WASHINGTON — NASA and the European Space Agency (ESA) are preparing to solicit proposals for instruments on a proposed flagship-class mission to the Jupiter system in 2020 that would involve both U.S. and European manufacturers, according to NASA officials.
Jim Green, NASA’s planetary science division director, said the Europa Jupiter System Mission calls for sending two probes — one supplied by NASA, the other by ESA — to explore two of Jupiter’s ice-covered moons, Europa and Ganymede.
Although ESA said in February that it would prefer to join NASA on a joint expedition to Jupiter rather than Saturn come 2020, the 18-nation space agency remains several years from deciding whether to undertake the Jupiter trip or instead partner with NASA and the Japan Aerospace Exploration Agency on one of two astrophysics observatories also in the running to be Europe’s next L-class Cosmic Vision mission.
A down select between the Europa Jupiter System Mission, the International X-ray Observatory and the Laser Interferometer Space Antenna is expected to begin in late 2010. However, Green said NASA does not expect ESA to make a final down select until early 2013.
In the meantime, both NASA and ESA will be soliciting instrument ideas for the pair of Jupiter-bound orbiters.
“We’re looking forward in terms of soliciting proposals for instruments. It’s a little early yet, but indeed sometimes you can never start early enough,” Green said in a Sept. 30 interview, adding that NASA and ESA are coordinating announcements for industry solicitations within both agencies. “That takes a little bit of work to do, but we anticipate ESA investigators on the Europa satellite orbiter and NASA investigators on the Ganymede orbiter. The blending of the two teams is really a highlight and an essential part of the joint operation that we’re currently doing.”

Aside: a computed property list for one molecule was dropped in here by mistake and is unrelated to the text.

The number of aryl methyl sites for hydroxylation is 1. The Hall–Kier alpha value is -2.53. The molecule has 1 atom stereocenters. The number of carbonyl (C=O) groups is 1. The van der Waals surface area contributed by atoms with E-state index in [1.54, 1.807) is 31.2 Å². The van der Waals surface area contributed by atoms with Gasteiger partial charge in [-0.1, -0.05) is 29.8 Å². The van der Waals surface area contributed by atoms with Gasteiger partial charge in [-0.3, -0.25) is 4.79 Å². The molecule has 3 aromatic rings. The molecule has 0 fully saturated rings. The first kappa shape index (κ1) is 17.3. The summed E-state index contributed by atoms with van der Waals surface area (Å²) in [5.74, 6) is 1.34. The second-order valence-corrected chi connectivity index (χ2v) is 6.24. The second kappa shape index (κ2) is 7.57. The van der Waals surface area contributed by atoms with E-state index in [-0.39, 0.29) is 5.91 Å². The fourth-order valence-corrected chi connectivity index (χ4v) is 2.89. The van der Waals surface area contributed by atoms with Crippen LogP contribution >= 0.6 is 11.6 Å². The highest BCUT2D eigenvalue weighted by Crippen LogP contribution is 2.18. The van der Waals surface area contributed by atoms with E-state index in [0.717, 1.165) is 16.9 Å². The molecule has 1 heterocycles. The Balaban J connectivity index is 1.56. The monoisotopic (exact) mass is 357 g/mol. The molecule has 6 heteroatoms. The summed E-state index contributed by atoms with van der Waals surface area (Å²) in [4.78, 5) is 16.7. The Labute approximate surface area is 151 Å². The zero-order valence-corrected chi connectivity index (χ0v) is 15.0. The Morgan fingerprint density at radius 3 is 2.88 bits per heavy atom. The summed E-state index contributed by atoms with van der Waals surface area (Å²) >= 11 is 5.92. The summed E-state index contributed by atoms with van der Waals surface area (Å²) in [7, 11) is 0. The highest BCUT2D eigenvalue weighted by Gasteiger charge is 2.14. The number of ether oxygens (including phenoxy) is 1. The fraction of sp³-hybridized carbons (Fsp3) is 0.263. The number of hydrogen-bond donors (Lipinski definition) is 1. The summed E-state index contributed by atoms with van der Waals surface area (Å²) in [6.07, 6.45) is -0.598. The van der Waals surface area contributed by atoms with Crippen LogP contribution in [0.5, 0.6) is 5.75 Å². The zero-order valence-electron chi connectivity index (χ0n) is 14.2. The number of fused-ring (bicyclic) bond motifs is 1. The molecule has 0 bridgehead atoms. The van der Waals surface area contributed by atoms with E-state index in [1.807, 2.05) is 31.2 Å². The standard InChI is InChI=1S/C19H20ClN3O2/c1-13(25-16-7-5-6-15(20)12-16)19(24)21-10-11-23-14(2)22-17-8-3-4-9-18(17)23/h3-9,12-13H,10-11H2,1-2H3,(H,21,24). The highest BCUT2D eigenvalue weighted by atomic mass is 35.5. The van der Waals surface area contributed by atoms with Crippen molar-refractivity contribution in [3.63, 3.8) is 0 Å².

Green said the trans-Atlantic partnership has been focused on addressing specific challenges to developing two orbiters with instruments designed to operate in the Jupiter system’s severe radiation environment.
“This July we had a major radiation workshop where we talked about the … instrumentation necessary to build a capability to survive the radiation environment,” Green said, adding that NASA and ESA also initiated a dialogue with industry partners who have worked with radiation hardening capabilities for other agencies, including the Defense Department.
“We want to implement that best knowledge, in terms of radiation protection, for both spacecraft in the Jupiter system.”
Green said a joint workshop is planned for mid-2010 to followup on the results of the first. Although the project has been in the pre-planning stages for some time, he says it has helped sharpen a joint perspective on the work that lies ahead.
“It’s enabled us to uncover, or at least elucidate what technologies we have under our belt before we attempt to pull something off like that is and focus the science in a particular area.”
The Jupiter-bound expedition would send two spacecraft to study Europa and Ganymede in unprecedented detail. NASA would build one orbiter, the Jupiter Europa, while ESA would provide the other, the Jupiter Ganymede, known in
Europe as Laplace. Each orbiter would be launched in parallel from different spaceports, arriving in tandem by the mid-2020s and spending up to three years studying the planet and its moons in unprecedented detail.
Although the mission is not currently funded, NASA is expected to contribute as much as $3 billion to the effort. In the near term, $10 million has been set aside to continue studying design challenges for the Europa orbiter, though House appropriators included $18 million for concept studies and technology risk reduction for a proposed orbiter and lander mission to Europa by 2020 in the House version of the 2010 Commerce, Justice, Science spending bill that funds NASA.